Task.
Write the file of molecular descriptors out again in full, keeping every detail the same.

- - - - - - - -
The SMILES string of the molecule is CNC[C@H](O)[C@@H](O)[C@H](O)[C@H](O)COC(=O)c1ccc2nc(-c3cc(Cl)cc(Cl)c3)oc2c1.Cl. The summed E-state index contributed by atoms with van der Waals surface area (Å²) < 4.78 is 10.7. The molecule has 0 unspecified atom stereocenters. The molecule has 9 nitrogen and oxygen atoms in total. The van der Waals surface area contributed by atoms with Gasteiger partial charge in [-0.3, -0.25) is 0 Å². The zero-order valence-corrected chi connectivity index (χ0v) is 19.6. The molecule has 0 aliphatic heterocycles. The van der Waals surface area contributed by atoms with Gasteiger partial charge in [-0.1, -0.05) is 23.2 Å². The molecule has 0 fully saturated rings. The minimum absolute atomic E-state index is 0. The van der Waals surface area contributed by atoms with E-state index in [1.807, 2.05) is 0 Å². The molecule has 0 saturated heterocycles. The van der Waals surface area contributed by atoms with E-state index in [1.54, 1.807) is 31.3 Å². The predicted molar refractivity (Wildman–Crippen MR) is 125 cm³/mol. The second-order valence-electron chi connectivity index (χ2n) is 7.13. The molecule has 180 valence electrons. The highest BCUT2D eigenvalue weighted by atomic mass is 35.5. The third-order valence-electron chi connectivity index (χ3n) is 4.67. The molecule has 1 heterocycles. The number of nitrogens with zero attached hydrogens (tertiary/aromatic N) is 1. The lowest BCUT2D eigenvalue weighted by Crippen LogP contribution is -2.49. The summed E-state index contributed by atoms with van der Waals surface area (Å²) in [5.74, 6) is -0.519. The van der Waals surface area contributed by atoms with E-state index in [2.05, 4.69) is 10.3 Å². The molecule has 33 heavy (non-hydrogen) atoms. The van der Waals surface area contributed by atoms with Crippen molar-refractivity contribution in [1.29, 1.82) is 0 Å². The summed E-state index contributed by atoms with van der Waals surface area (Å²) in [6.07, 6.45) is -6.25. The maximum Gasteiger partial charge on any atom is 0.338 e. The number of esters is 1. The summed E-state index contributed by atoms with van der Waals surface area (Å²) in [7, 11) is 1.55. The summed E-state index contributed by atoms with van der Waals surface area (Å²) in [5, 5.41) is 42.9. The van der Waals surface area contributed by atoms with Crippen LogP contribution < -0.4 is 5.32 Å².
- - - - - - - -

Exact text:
The SMILES string of the molecule is CNC[C@H](O)[C@@H](O)[C@H](O)[C@H](O)COC(=O)c1ccc2nc(-c3cc(Cl)cc(Cl)c3)oc2c1.Cl. The summed E-state index contributed by atoms with van der Waals surface area (Å²) < 4.78 is 10.7. The molecule has 0 unspecified atom stereocenters. The molecule has 9 nitrogen and oxygen atoms in total. The van der Waals surface area contributed by atoms with Gasteiger partial charge in [-0.3, -0.25) is 0 Å². The zero-order valence-corrected chi connectivity index (χ0v) is 19.6. The molecule has 0 aliphatic heterocycles. The van der Waals surface area contributed by atoms with Gasteiger partial charge in [-0.1, -0.05) is 23.2 Å². The molecule has 0 fully saturated rings. The minimum absolute atomic E-state index is 0. The van der Waals surface area contributed by atoms with E-state index in [1.807, 2.05) is 0 Å². The molecule has 0 saturated heterocycles. The van der Waals surface area contributed by atoms with E-state index in [1.54, 1.807) is 31.3 Å². The predicted molar refractivity (Wildman–Crippen MR) is 125 cm³/mol. The second-order valence-electron chi connectivity index (χ2n) is 7.13. The molecule has 180 valence electrons. The highest BCUT2D eigenvalue weighted by atomic mass is 35.5. The third-order valence-electron chi connectivity index (χ3n) is 4.67. The molecule has 1 heterocycles. The number of nitrogens with zero attached hydrogens (tertiary/aromatic N) is 1. The lowest BCUT2D eigenvalue weighted by Crippen LogP contribution is -2.49. The summed E-state index contributed by atoms with van der Waals surface area (Å²) in [5.74, 6) is -0.519. The van der Waals surface area contributed by atoms with E-state index in [2.05, 4.69) is 10.3 Å². The molecule has 33 heavy (non-hydrogen) atoms. The van der Waals surface area contributed by atoms with Crippen molar-refractivity contribution in [1.29, 1.82) is 0 Å². The summed E-state index contributed by atoms with van der Waals surface area (Å²) in [6.07, 6.45) is -6.25. The maximum Gasteiger partial charge on any atom is 0.338 e. The number of esters is 1. The summed E-state index contributed by atoms with van der Waals surface area (Å²) in [7, 11) is 1.55. The summed E-state index contributed by atoms with van der Waals surface area (Å²) in [5, 5.41) is 42.9. The van der Waals surface area contributed by atoms with Crippen LogP contribution < -0.4 is 5.32 Å².